Suspect at Univ. in Conn. ID'd as Son of Geography Professor

David Kyem, a 21-year-old student at CCSU, was arrested for the second time on Tuesday.

Wednesday, Nov 6, 2013  |  Updated 6:34 AM CDT
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The 21-year-old CCSU student who was arrested on Monday after his Halloween costume triggered a campus-wide emergency and lockdown has been arrested again for returning to campus after he was warned to stay away, according to university police.

Police said David Kyem, a senior and son of CCSU geography professor Peter Kyem, had been asked not to set foot on campus until he had met with the school office of student Ccnduct. But around 1:15 p.m. on Tuesday, he was spotted around campus and in James Hall, the dormitory where he was first arrested.

Kyem is now charged with first-degree criminal trespassing. Yesterday, he was charged with breach of peace.

According to CCSU police, Kyem had been warned both verbally and in writing to stay away from the university campus until he had met with the school director of student conduct.

On Monday, the university released surveillance video and evidence photos from the three-hour police search, which started when students called 911 to report seeing a man with gun on the New Britain, Conn. campus.

Kyem was released yesterday after posting $1,000 bond.

The suspect's father, CCSU geography professor Peter Kyem, said the security incident was a misunderstanding caused by his son's Halloween costume.

He said his son had spent the weekend with a friend, attended a costume party the night before and was not in possession of any weapons. He doesn't think his son has ever held a gun.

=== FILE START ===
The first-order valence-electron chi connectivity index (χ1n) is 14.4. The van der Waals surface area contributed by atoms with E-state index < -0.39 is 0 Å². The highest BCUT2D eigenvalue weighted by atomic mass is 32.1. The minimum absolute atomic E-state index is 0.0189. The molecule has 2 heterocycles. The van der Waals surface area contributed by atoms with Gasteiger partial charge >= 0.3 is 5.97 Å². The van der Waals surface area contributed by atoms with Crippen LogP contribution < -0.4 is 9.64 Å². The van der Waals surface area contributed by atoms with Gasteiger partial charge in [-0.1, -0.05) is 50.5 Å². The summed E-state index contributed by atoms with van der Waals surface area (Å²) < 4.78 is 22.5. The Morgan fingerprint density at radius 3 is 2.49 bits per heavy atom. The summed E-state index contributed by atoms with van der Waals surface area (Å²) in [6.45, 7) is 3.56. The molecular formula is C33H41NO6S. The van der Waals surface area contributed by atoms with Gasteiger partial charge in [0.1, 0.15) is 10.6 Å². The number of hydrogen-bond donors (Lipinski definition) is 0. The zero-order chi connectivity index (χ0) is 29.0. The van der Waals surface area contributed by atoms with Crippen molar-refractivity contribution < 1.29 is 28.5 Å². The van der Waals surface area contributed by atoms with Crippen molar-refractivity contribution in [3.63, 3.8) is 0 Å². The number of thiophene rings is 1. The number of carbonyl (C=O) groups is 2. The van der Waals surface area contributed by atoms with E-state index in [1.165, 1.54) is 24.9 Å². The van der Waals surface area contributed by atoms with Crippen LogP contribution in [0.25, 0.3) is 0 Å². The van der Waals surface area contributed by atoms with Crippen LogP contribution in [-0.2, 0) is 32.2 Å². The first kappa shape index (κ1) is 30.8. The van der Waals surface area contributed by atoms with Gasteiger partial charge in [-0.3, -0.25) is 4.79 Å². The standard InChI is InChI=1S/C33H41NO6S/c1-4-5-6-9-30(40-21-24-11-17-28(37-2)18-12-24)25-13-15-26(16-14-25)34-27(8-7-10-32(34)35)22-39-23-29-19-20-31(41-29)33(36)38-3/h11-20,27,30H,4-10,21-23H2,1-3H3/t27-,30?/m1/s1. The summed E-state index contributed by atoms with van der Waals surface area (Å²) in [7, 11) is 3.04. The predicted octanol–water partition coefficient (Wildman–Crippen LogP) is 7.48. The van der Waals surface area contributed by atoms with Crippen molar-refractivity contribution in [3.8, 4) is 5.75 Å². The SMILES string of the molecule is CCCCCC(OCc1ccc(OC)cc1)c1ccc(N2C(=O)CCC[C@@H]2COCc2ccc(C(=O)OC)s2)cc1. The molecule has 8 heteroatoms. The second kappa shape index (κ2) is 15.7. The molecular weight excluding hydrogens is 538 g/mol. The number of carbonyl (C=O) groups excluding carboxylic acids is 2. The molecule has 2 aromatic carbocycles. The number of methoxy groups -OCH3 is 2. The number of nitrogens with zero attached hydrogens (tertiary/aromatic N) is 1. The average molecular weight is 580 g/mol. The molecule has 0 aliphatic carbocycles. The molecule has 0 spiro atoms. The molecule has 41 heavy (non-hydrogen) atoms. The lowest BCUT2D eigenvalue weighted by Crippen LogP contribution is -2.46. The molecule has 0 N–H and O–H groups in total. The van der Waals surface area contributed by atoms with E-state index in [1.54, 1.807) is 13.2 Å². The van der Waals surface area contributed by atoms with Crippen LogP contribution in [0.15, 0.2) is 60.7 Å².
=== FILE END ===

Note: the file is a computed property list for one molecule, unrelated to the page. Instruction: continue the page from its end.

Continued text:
"I think people saw him and mistook him for a gunman," Peter Kyem said. "They are all plastic materials, the mask and everything. ... It was a stupid thing he did."

David Kyem and two other people of interest were taken into custody yesterday.

CCSU President Jack Miller issued a statement on Tuesday saying that you can never be too vigilant or react too strongly to the threat of violence and that behavior that causes "widespread fear" won't be tolerated.

This is the full statement from President Miller:

"As further information unfolds from yesterday’s campus emergency incident, two observations have become clear to me about the world in which we now live.

"First, you can never be too vigilant nor react too strongly to the threat of violence. All potential threats must be taken very seriously, and the response must be a reaction to worst-case scenarios.

"Second, as an educational institution we must continue to educate our students and ourselves about the perception of threat. Behavior that causes widespread fear among our students and staff cannot and will not be tolerated."

David Kyem posted the following message on his Facebook page on Monday night:

"God bless everybody, stay positive and centered in love, not fear. Accidents and miscommunications happen but everything that happens in life is a blessing, a lesson or both. Just open your mind."

Kyem's suspicious appearance triggered a campus-wide lockdown. Police said 911 calls came in around noon as students reported a suspicious person who appeared to be armed. Listen to the first 911 call here.